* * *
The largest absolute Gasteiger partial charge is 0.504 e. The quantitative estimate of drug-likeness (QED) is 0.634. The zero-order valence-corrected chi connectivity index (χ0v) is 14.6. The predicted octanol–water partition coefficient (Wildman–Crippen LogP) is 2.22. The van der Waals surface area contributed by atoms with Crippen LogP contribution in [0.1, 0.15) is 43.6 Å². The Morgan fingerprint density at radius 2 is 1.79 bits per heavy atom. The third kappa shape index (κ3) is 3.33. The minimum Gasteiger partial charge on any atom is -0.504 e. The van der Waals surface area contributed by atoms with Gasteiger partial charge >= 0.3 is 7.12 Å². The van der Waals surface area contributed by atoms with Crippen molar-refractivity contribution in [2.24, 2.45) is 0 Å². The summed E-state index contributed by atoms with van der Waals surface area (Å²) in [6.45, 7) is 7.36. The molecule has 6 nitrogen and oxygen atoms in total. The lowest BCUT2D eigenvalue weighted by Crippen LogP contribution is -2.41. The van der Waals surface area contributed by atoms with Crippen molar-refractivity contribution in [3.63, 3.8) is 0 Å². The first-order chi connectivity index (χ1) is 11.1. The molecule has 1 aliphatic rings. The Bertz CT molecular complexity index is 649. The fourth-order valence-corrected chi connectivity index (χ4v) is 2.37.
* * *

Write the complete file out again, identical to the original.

The largest absolute Gasteiger partial charge is 0.504 e. The quantitative estimate of drug-likeness (QED) is 0.634. The zero-order valence-corrected chi connectivity index (χ0v) is 14.6. The predicted octanol–water partition coefficient (Wildman–Crippen LogP) is 2.22. The van der Waals surface area contributed by atoms with Crippen LogP contribution in [0.1, 0.15) is 43.6 Å². The Morgan fingerprint density at radius 2 is 1.79 bits per heavy atom. The third kappa shape index (κ3) is 3.33. The minimum Gasteiger partial charge on any atom is -0.504 e. The van der Waals surface area contributed by atoms with Gasteiger partial charge >= 0.3 is 7.12 Å². The van der Waals surface area contributed by atoms with Crippen molar-refractivity contribution in [2.24, 2.45) is 0 Å². The summed E-state index contributed by atoms with van der Waals surface area (Å²) in [6.45, 7) is 7.36. The molecule has 6 nitrogen and oxygen atoms in total. The lowest BCUT2D eigenvalue weighted by Crippen LogP contribution is -2.41. The van der Waals surface area contributed by atoms with Crippen molar-refractivity contribution in [3.63, 3.8) is 0 Å². The first-order chi connectivity index (χ1) is 11.1. The molecule has 1 aliphatic rings. The Bertz CT molecular complexity index is 649. The fourth-order valence-corrected chi connectivity index (χ4v) is 2.37.